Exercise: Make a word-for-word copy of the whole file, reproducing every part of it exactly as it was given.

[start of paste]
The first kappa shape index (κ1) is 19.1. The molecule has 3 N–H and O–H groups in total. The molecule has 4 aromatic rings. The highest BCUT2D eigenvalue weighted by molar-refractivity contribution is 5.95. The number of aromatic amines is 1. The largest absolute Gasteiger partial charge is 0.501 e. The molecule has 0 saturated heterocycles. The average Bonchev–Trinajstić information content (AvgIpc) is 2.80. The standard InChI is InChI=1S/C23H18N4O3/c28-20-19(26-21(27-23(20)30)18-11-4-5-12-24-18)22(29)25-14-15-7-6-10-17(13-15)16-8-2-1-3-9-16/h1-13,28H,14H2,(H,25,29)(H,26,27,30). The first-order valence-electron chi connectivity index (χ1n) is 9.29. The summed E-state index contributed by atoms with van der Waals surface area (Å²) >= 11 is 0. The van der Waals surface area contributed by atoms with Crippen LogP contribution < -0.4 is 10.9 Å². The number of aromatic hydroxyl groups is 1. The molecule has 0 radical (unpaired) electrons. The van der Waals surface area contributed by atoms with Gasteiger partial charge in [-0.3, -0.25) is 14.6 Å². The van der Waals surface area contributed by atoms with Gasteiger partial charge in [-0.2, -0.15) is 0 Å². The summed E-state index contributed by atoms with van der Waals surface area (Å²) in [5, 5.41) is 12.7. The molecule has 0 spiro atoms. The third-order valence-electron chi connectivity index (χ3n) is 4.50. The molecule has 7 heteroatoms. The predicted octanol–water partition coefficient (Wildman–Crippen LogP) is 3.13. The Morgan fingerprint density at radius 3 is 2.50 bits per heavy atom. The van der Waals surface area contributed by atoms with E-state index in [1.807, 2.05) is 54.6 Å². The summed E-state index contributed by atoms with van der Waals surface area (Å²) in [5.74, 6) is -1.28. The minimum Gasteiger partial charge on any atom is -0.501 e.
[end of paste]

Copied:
The first kappa shape index (κ1) is 19.1. The molecule has 3 N–H and O–H groups in total. The molecule has 4 aromatic rings. The highest BCUT2D eigenvalue weighted by molar-refractivity contribution is 5.95. The number of aromatic amines is 1. The largest absolute Gasteiger partial charge is 0.501 e. The molecule has 0 saturated heterocycles. The average Bonchev–Trinajstić information content (AvgIpc) is 2.80. The standard InChI is InChI=1S/C23H18N4O3/c28-20-19(26-21(27-23(20)30)18-11-4-5-12-24-18)22(29)25-14-15-7-6-10-17(13-15)16-8-2-1-3-9-16/h1-13,28H,14H2,(H,25,29)(H,26,27,30). The first-order valence-electron chi connectivity index (χ1n) is 9.29. The summed E-state index contributed by atoms with van der Waals surface area (Å²) >= 11 is 0. The van der Waals surface area contributed by atoms with Crippen LogP contribution < -0.4 is 10.9 Å². The number of aromatic hydroxyl groups is 1. The molecule has 0 radical (unpaired) electrons. The van der Waals surface area contributed by atoms with Gasteiger partial charge in [-0.3, -0.25) is 14.6 Å². The van der Waals surface area contributed by atoms with Gasteiger partial charge in [-0.2, -0.15) is 0 Å². The summed E-state index contributed by atoms with van der Waals surface area (Å²) in [5, 5.41) is 12.7. The molecule has 0 spiro atoms. The third-order valence-electron chi connectivity index (χ3n) is 4.50. The molecule has 7 heteroatoms. The predicted octanol–water partition coefficient (Wildman–Crippen LogP) is 3.13. The Morgan fingerprint density at radius 3 is 2.50 bits per heavy atom. The van der Waals surface area contributed by atoms with E-state index in [1.807, 2.05) is 54.6 Å². The summed E-state index contributed by atoms with van der Waals surface area (Å²) in [5.74, 6) is -1.28. The minimum Gasteiger partial charge on any atom is -0.501 e.